Once the follicle is targeted, its contents including the oocyte and surrounding fluid are drawn into a syringe through a process called aspiration. The collected oocyte then undergoes further examination for use in assisted reproductive techniques.

Transvaginal Oocyte Pickup (OPU) Procedure

Transvaginal Oocyte Pickup (OPU) is another type of recovery procedure where eggs are collected from the ovaries of a mare using a needle inserted through the vaginal wall. Typically, this procedure is used for gathering immature oocytes, but can also be used for mature oocytes[2][5]

OPU does not require stimulation of the mare’s ovaries, and can be performed at any point in the mare’s estrus cycle. [2] Some large operations perform OPU procedures every 14 days on their mares, to maximize the oocyte recovery. [2][4][5]

In OPU, the veterinarian inserts a specialized ultrasound probe into the mare’s vaginal canal. The probe has a channel for a needle attached to a vacuum pump. [1] After placing the probe, the veterinarian manipulates the ovary into place through rectal palpation, until the ovary is visible on the ultrasound screen.

The veterinarian then insert the needle into a follicle and activates the vacuum pump to drain it. [2] The veterinarian may also choose to fill and then drain the follicle with sterile fluid several times to try and loosen the oocytes from the follicle wall. [1][2][5][6]

The procedure is repeated for each follicle that is accessible to the veterinarian.

Oocyte Transfer

Oocyte transfer is a reproductive technique where an oocyte (egg) recovered from a donor mare is transferred to a recipient mare’s oviduct for fertilization and subsequent development.

The oviduct, also known as the fallopian tube in humans, is the tube that connects the ovary to the uterus in female mammals. This is where fertilization of an egg by a sperm typically occurs in natural mating.

In this procedure, the recipient mare’s oocytes are first removed and replaced with the oocyte from the donor mare to ensure that any offspring produced have the donor’s genetic material.

Overall, oocyte transfer has the highest success rate of the ARTs, with around 40% of oocyte transfer procedures successfully achieving pregnancy. [1][5]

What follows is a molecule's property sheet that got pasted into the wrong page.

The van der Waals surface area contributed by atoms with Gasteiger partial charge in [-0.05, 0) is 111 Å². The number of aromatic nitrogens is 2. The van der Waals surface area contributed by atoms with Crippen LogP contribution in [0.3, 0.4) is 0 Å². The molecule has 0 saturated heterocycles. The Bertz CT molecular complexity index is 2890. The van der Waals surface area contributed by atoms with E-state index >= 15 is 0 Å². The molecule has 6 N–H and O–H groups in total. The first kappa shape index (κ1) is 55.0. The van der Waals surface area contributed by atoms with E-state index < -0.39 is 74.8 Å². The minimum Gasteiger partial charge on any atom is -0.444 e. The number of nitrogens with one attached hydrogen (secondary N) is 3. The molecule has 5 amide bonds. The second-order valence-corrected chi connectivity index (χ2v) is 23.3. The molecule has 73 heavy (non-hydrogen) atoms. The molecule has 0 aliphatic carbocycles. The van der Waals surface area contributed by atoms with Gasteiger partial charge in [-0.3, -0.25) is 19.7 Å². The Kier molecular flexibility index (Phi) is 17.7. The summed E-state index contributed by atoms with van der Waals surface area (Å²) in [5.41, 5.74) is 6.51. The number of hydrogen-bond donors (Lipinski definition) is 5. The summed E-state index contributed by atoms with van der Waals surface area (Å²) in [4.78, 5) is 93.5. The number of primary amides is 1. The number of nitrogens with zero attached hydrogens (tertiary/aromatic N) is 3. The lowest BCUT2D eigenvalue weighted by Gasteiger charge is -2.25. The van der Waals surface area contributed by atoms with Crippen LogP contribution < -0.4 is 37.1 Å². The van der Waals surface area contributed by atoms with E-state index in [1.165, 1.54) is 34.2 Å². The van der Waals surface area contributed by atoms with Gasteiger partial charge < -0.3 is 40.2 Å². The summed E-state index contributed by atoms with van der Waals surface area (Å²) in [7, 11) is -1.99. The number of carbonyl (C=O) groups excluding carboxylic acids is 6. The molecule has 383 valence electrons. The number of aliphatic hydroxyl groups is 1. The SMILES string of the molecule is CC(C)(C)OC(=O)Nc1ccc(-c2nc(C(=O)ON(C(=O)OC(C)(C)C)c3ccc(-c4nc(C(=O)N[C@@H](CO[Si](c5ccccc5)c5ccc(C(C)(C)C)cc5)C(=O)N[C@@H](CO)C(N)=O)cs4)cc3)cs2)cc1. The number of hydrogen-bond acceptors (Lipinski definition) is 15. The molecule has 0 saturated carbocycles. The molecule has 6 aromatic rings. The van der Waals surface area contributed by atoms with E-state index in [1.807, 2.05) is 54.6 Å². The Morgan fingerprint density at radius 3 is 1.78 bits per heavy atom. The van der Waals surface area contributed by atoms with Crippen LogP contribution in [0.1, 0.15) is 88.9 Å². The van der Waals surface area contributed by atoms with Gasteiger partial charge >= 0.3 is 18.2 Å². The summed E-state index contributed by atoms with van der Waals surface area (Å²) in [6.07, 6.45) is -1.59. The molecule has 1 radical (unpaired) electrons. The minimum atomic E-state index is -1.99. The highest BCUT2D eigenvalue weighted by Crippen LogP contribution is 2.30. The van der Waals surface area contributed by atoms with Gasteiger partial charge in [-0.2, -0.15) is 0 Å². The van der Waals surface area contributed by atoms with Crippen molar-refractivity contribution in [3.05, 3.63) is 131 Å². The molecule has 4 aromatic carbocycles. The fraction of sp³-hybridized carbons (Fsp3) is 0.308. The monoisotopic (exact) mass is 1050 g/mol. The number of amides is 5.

Benefits of Oocyte Transfer

The main reason for using oocyte transfer is to produce foals from mares that cannot produce their own embryos. Common conditions in the donor mare that may require oocyte transfer include: [1]

Drawbacks of Oocyte Transfer

Disadvantages of oocyte transfer procedures include: [1][3][5]

  • Requires good semen quality to maximize the chance of pregnancy
  • There is a risk that not all of the recipient mare’s oocytes are removed, resulting in an embryo with the recipient mare’s genetics
  • Only able to implant as many oocytes as there are recipient mares synchronized to the donor mare
  • High risk of post-breeding endometritis in the recipient mare because the smooth muscle relaxants required for ovary manipulation reduce semen clearance after breeding


Oocyte Transfer Procedure

There are two main types of oocyte transfer procedures, depending on the type of recipient mare used. Veterinarians and owners have the option of using either an actively cycling recipient mare, or a non-cycling mare. [1][5][7]

Actively Cycling Mare

If the recipient mare is actively cycling, then the recipient is synchronized to the donor mare, so that their estrus cycles occur at approximately the same time. After synchronization, the mares receive a dose of gonadotropin on the same day. [1]

Once the mature follicles are ready in both mares, they undergo an oocyte recovery procedure. For the donor mare, the oocyte recovery procedure provides the oocyte for implantation in the recipient.

The recipient mare’s recovery procedure removes any oocytes in her mature follicles, preventing her oocytes from entering her reproductive tract after ovulation. [1]

Non-Cycling Mare

Recipient mares that are not actively cycling receive estrogen treatment prior to the transfer and progesterone afterwards. These hormones prime the reproductive tract to support an embryo, even if the mare’s ovaries are not active. [1]

The major benefits of using non-cycling recipient mares include: [1]

  • Eliminates the need to synchronize the donor and recipient mare
  • Recipient mare does not need an oocyte recovery procedure as part of the preparation for oocyte transfer

Oocyte Implantation

Once the recipient mare is prepared and the donor oocyte is acquired, the recipient mare undergoes surgical implantation of the donor oocyte. For cycling mares, the surgical procedure occurs at around the time the mare ovulates, so that her hormonal balance can support the developing embryo. [1]

To implant the oocyte, the veterinarian performs a standing abdominal surgery by making an incision in the donor mare’s flank. The veterinarian then locates the mare’s oviduct and passes the donor oocyte into the oviduct through a pipette or catheter. [1][5][7]

The veterinarian will then inseminate the recipient mare with the desired semen through a typical artificial insemination procedure. [1][5]

In Vitro Fertilization

In vitro fertilization (IVF) is the process of fertilizing a harvested oocyte with sperm within a laboratory setting. [1]

In this procedure, the harvested oocyte is placed in a Petri dish with sperm, allowing the sperm to fertilize the oocyte. Compared to other species, in vitro fertilization has been very unsuccessful in horses.

Equine sperm has a poor ability to penetrate through the oocyte wall on its own, necessitating more invasive procedures such as intracytoplasmic sperm injection (ICSI). [1][8]